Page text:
APRIL 3, 2013: I announced the first ever Corporate Humor Awards.

The awards were created to celebrate individuals and organizations that use humor in the workplace. They recognized five individuals and five companies that effectively used humor in creating a better work environment for the humans that worked there. I repeated the awards in 2014, completely ignored them for three years, and then brought them back in 2018 and (soon) 2019. Yes, I wish I had continued the Corporate Humor Awards every year, but I don’t want the inconsistency to stop me from bringing back the awards whenever I have capacity for them.

Takeaway #5: More important than being consistent is being persistent.

FEBRUARY 4, 2014: I had an enlightening lunch with a fellow engineer.

The lunch was with two PhD students at Carnegie Melon University. I had reached out to them because they were also engineers  who were interested in improv. Towards the end of the lunch, one of the guys asked me who managed my website. I proudly claimed I did and asked why. His response was, “When I talk with you now, I get that you’re an engineer and that you focus on humor because it works, and it sounds fascinating. But when I read the site, it seems fluffy and touchy-feely, and doesn’t seem like something I’d be interested in.” I was appreciative of the feedback and it made me wonder how many other people never reached out or considered booking me because they were turned off by the language on the site.

Takeaway #6: You hardly hear the “nos.” No feedback is, in fact, feedback. If something you try isn’t getting a response, it means something needs to change.

FEBRUARY 8, 2014: I delivered my very first TEDx talk at TEDxOSU.

humor at work tedx

Though the talk never went “viral,” it has racked up more 200,000 views and has led to 13 speaking engagements and over $30,000 in revenue. Looking back at the talk now, I still believe in the content but cringe at the delivery knowing that I’m so much stronger as a speaker now. Part of me wishes I had delivered a stronger talk, but that was a great delivery for my skill level at the time. Plus, I’d much rather look back five years and think I’m a better speaker now than look back five years and realize I haven’t grown at all.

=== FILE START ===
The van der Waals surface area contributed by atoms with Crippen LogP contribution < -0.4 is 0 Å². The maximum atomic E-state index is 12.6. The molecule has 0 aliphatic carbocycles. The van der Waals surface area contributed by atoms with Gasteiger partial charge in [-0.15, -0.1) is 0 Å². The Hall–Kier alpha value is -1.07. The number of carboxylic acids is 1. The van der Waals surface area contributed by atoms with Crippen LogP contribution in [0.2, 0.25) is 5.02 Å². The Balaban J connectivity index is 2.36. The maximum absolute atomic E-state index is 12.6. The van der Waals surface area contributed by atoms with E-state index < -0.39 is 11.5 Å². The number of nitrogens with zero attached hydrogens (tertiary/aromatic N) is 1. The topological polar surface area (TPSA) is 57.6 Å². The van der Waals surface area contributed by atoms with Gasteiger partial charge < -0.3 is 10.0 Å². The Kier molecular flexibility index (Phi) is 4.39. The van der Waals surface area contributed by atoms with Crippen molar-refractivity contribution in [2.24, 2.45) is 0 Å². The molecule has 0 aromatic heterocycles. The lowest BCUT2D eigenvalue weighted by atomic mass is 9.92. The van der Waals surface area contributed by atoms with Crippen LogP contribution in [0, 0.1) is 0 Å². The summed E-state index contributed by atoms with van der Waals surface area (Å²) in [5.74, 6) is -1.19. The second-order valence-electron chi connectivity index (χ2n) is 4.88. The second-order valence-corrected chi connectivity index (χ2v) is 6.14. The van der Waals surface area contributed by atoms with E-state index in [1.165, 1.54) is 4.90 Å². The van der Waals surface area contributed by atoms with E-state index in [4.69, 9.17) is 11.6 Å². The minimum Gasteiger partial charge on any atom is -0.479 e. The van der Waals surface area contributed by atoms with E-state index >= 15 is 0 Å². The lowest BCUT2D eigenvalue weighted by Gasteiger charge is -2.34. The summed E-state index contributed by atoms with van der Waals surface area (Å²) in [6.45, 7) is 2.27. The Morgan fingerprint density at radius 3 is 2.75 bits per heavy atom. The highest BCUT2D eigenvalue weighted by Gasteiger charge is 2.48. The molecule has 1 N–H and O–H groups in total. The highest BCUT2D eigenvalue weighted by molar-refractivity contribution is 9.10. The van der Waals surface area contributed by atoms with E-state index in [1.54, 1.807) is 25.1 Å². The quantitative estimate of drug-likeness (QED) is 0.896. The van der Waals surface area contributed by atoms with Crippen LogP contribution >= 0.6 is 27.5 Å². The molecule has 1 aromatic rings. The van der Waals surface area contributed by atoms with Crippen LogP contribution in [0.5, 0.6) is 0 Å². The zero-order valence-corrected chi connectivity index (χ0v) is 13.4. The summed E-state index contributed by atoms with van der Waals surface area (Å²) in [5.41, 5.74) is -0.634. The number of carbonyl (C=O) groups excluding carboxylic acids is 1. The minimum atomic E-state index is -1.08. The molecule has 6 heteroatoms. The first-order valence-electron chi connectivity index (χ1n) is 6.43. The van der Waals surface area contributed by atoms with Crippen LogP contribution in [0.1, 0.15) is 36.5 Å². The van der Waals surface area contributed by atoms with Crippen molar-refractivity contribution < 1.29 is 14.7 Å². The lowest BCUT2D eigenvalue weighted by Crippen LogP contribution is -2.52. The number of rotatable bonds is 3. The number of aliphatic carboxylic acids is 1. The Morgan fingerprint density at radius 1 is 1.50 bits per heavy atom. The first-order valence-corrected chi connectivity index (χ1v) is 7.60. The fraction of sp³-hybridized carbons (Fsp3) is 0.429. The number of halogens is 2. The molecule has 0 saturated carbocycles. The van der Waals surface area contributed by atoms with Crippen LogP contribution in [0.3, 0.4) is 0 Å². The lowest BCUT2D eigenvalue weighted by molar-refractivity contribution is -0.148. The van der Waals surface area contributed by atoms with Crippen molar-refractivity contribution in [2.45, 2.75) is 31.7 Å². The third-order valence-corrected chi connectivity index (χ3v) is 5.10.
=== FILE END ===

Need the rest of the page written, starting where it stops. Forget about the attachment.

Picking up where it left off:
Takeaway #7: If you don’t look back at the past five years and at least cringe a little bit, you probably aren’t taking big enough chances or continually improving.

SEPTEMBER 23, 2014: I had my first five-figure event day.

For the first time in company (and my personal) history, I earned over $10,000 in a day. To do so, I delivered a keynote, breakout, and two workshops over the course of one day for a group of project managers at Nationwide in Columbus, OH. It would be two years before my next five-figure day.

Takeaway #8: One success doesn’t guarantee another success, just as one failure doesn’t guarantee another failure. But a peak at one time can give you a glimpse of what the future could hold.

JANUARY 21, 2015: I launched an online course on humor at work.

After three months of planning, shooting, and editing, my first (and currently only) online course went live on Udemy. I hoped that it might lead to a nice stream of passive income and generate leads for in-person workshops… thus far it has netted $1,682 from 1,198 students and zero leads. Despite my insistence that it is not a course on being funnier, it sits at a 4.15 rating (on 45 reviews) with more than a few negative comments about how it doesn’t make people funnier. More than anything, it did force me to put together a cohesive workshop-style program that I used for in-person deliveries.

Takeaway #9: Passive income is very misunderstood; very often it’s delayed income from work you put in a long time ago, and it’s not guaranteed.

AUGUST 7, 2015: My second app, the Perfect Day (now called 5 Daily Habits), launched.